Since consistent file management and decision making is a vital element of the service, customers not unreasonably resent having to monitor to ensure the quality of claims adjustment and its compliance with agreed standards. Most loss adjusting practices evolved in the 1980s to offer their service to the insurance market in vertical product silos, for example, property, liability, CMS and corporate among others.
As already suggested this view of the world is not likely to be viable for true TPA provision. Specific skill sets will be needed, but the critical needs are to get the basics right and to be able to customise the service to offer a consistent view of the clients world across your own business.
Service standard establishment will be one element of designing the service and these need to be measured and reported upon internally to ensure compliance. The issues will not just be about time-based measurement, but rather about a style of dealing with claimants, consistent correspondence and other communication will be part of the mix. For a loss adjuster entering the world of TPA they may well become part of the overall client brand protection team. Therefore, there will be a need to take on board the client house style and put that into practice. Anyone who has participated in designing customer complaint processes will see the obvious link for the TPA here.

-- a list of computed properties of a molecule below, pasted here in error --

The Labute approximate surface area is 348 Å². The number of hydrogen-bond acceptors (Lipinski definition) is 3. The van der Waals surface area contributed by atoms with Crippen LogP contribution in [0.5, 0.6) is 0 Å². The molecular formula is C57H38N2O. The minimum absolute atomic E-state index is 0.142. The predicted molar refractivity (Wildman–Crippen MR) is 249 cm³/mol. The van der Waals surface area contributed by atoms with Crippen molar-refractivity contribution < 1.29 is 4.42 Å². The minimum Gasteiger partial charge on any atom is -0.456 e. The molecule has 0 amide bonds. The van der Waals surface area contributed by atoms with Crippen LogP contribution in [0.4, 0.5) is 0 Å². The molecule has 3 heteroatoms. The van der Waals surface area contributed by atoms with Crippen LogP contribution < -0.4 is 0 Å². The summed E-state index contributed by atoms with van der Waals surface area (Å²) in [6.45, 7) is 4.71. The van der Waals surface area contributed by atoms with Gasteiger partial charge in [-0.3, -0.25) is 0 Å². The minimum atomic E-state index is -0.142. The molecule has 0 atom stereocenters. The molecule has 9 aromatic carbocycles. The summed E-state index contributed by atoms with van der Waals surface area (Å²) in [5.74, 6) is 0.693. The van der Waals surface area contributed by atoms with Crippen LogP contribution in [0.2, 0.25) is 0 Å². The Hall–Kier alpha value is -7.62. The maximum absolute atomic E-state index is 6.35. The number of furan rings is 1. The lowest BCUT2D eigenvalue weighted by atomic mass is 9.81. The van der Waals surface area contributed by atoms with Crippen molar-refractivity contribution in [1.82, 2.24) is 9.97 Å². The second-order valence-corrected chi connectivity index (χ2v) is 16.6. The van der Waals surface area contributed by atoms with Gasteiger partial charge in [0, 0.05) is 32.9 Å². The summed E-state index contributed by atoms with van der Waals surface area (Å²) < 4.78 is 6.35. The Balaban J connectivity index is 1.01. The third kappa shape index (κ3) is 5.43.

Management of other vendors (suppliers) will be required, and this process of management, whether involving legal advisers or cleaning contractors, falls to the TPA who must develop the relevant total reporting and management skills. Back to work programmes may require the loss adjuster to incorporate the latest in healthcare management to their TPA provision and all the suppliers in the risk management programme may be offered by the TPA or be the client choice.
Customer service considerations mean answering questions and resolving problems, and where needed, high level management should be drawn upon. The skilled TPA will be looking to pre-empt and the team will totally understand the client business and be interested in the industry sector in which it falls.
Only if this high level of industry knowledge is apparent can the TPA service be truly customised and those involved take the initiative to provide those vital extra touches that ensure that the TPA can clearly demonstrate the full value of the collaborative venture that is Third Party Administration. UK loss adjusters have the skill base for successful TPA – what is required is the business management to make the customer process work across the whole business.